As for nativity displays, I don’t know why the War on Christmas® is that big a deal (except for Fox News ratings, I mean). I have no problem with a neighbor who puts up a yearly display for turnips or Jesus, just don’t do it on government property. Show respect for your Constitution. Why is this hard? The separation of church and state that prevents Christian-only displays on public property also prevents only Muslim prayers in your kids’ classrooms.
It’s all the atheists’ fault. “Back in the 60’s before prayer was kicked out of school and the teachers had a copy of the 10 Commandments on her board you never heard of any kids killing kids.”
Not really. When you look at social metrics, you find that belief is inversely related to social health. The godless Scandinavian countries embarrass the U.S. with statistics on lifespan, divorce, life satisfaction, murder, and so on.
10 atheist commandments? Must be a religion. “Funny how the supposed sect of the nonreligious has to make their ‘thoughts and beliefs’ in a form that parallels another religion.”
“If they’re trying to make themselves not a religion they’re a doing a terrible job at it.”
It’s quite a stretch to call anything within atheism a religion when atheism is a rejection of supernatural claims. As to the logic of this project, it looks to me like a reasonable and interesting challenge to take the constraints of the well-known 10 Commandments and see what it would look like if reason and evidence were the guiding principles.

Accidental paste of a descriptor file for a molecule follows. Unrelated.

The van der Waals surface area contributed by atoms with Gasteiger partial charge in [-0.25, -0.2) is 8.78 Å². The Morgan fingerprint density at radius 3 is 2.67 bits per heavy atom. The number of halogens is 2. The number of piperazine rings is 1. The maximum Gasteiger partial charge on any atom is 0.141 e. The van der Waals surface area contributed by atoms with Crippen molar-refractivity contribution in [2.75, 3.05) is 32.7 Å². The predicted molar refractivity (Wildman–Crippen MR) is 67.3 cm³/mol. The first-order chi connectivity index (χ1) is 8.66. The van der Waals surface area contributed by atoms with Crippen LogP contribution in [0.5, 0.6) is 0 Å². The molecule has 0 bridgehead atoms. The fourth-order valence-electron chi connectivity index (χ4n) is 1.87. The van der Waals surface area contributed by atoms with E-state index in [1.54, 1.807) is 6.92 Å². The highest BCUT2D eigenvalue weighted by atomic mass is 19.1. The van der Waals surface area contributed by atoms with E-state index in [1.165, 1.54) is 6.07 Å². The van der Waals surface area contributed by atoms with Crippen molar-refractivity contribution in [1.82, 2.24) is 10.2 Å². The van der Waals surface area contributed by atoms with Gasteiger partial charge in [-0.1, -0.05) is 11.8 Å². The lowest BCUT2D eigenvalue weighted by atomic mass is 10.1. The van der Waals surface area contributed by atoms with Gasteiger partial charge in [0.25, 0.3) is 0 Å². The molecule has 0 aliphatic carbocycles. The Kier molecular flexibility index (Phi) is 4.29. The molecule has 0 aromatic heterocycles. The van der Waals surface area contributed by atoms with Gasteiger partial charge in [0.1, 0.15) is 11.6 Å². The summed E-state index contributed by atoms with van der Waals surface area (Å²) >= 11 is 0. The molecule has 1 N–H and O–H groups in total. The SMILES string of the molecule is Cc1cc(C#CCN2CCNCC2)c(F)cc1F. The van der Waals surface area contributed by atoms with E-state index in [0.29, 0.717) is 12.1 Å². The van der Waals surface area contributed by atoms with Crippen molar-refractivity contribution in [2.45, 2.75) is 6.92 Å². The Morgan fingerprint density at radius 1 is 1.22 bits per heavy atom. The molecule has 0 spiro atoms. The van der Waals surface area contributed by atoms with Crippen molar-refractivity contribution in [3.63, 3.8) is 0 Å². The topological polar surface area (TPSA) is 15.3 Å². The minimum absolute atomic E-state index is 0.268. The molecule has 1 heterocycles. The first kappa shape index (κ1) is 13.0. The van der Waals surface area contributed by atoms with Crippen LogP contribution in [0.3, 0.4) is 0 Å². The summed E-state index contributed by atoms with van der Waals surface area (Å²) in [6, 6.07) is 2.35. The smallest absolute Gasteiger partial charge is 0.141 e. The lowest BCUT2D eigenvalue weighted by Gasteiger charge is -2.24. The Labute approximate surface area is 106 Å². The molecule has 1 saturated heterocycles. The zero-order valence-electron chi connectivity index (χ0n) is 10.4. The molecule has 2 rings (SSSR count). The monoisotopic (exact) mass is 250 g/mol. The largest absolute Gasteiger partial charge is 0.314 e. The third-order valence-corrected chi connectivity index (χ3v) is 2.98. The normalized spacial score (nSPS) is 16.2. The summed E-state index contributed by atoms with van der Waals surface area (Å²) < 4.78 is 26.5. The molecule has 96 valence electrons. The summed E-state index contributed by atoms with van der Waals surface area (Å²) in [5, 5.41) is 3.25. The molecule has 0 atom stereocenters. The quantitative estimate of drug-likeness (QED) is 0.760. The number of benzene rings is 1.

Other commenters looked down their noses at Humanist chaplains and atheist church services, but there is no inconsistency. Take chaplains and church, remove the supernatural, and what remains can be useful.
Double down on Christianity. “To believe in a non belief.. So sad for them to believe that when we die, there is nothing. I choose Heaven.. These people have lost all hope.”
“You Atheists are starving. Like petulant children who stomp their feet because they resent the thought of someone being ‘in control’ other than they, themselves.”
No evidence here, just Bible quotes, Christian theology, an opportunity for proselytizing, handwaving about how great heaven will be, and Pascal’s Wager. In short: Christianity, just because.
There is more—atheists love abortion, atheism = communism, Stalin was an atheist—but you get the idea.
(I’ve written more about the Ten Commandments: about their irrelevance to modern society, how the ten that we’re familiar with aren’t the correct ten, and about an American Atheist monument put up in response to a Ten Commandments monument on (you guessed it) public property.)
Christianity has 45,000 denominations. Christians can’t even figure out their own Bible.
to figure out how God fits into everything
is far greater than dealing with reality as it presents itself to us.
— Ryan Bell (“Year Without God” blog)
(This is an update of a post that originally appeared 1/2/15.)
Image credit: Hartwig HKD, flickr, CC